Quick Reference Planting Guide
- Location: Full sun to shade.
- Hardiness Zone: Hardy perennial bulbs from zones 3–8.
- Planting Distance: 9"–12" apart.
- Mature Height: The first year as noted above. In following years, the number of blooms per stalk dramatically increases.
- Bloom Time: Asiatics: early summer; Tiger, Trumpet: mid-summer; Orienpets: mid-August; Orientals: mid to late August.
- To Plant: Dig a hole deep enough to cover the dormant bulb with 1" of soil. Place bulb in hole and cover with soil, firming soil with fingers. Water thoroughly.
Lilies do well in most garden soils, but for optimum results, improve your soil as follows:
- Thoroughly spade or till the soil to a depth of 12"–15".
- Mix in a generous 2"–4" layer of dehydrated manure, garden compost, or peat moss. Always mix amendments thoroughly with your existing soil. Feeding your lilies periodically with a plant booster will promote lush growth and more bloom performance — especially when grown in containers.
- Watering: Your plants require at least 1" of rainfall, or equivalent watering, each week. Whenever rainfall is minimal, be sure that you water well at least once a week. Water more frequently during drought or extremely hot weather.
- Mulching: Apply a 2"–4" layer of shredded bark, compost, or other organic mulch around your plants to promote moisture retention, maintain even soil temperatures, and discourage weed growth.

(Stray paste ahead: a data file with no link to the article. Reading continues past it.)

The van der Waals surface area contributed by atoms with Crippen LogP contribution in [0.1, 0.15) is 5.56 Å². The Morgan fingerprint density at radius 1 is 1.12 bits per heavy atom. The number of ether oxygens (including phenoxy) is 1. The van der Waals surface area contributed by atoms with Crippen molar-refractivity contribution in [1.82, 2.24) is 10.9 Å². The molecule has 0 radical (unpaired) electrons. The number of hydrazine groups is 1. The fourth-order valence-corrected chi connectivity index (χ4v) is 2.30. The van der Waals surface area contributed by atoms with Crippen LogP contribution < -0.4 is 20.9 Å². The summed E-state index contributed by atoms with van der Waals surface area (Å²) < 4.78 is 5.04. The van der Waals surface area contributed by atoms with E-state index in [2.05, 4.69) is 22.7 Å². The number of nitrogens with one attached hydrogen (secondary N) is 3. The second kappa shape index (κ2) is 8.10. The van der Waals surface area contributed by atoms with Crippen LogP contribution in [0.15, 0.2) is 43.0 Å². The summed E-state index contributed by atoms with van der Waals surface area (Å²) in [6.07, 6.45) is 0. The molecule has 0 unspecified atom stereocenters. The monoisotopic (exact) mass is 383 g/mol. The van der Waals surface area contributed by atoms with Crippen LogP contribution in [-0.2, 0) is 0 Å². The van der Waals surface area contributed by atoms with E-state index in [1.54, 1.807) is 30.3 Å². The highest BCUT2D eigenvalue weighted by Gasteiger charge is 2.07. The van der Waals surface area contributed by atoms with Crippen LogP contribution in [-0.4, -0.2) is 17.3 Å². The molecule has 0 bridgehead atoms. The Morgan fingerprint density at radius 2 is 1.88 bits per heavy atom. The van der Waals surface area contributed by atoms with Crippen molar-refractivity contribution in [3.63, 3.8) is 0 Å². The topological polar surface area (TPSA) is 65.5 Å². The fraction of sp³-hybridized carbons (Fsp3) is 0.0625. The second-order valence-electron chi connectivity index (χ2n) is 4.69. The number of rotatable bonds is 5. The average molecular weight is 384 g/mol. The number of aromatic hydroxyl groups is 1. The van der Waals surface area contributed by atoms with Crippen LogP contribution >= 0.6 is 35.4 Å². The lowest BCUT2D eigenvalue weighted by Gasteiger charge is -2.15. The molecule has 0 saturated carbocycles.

- Weeding: Keep the area around your plants free of weeds. Weeds compete with plants for food, water, and light. Walk around the garden periodically and pull weeds, including the roots, as soon as you see them. Mulch also assists in keeping weeds down.
- Deadheading: Remove spent blossoms to promote additional blooming. Pinch or cut off when they fade, but leave as much foliage as possible.
- Grooming: Clip off unsightly or dead growth to maintain the plants in good form and shape. Cut flower stalks between the bottom blossom and the uppermost leaves.
- Feeding: Discontinue any feeding after September 1. Your plants want to harden off for winter.
- Winterizing: After frost has blackened the foliage of your perennials, you may apply a 4"–6" layer of mulch. As soon as the weather warms up in the spring, remove any mulch from in-ground plantings. At the same time, be sure to clean up the garden and remove dead or damaged parts on any plants.
- Containerized Plants: Move your containers to a sheltered location in northern zones, such as an unheated garage or shed, over the winter. You can also move containers to the south side of a foundation and mulch for the winter. Such warm locations can actually increase the hardiness factor by two planting zones. You can also bury or plant either the plant itself or the entire container in the garden and mulch after the ground has frozen. As soon as the weather warms up, remove any mulch from the container and bring it back out into the garden sunlight.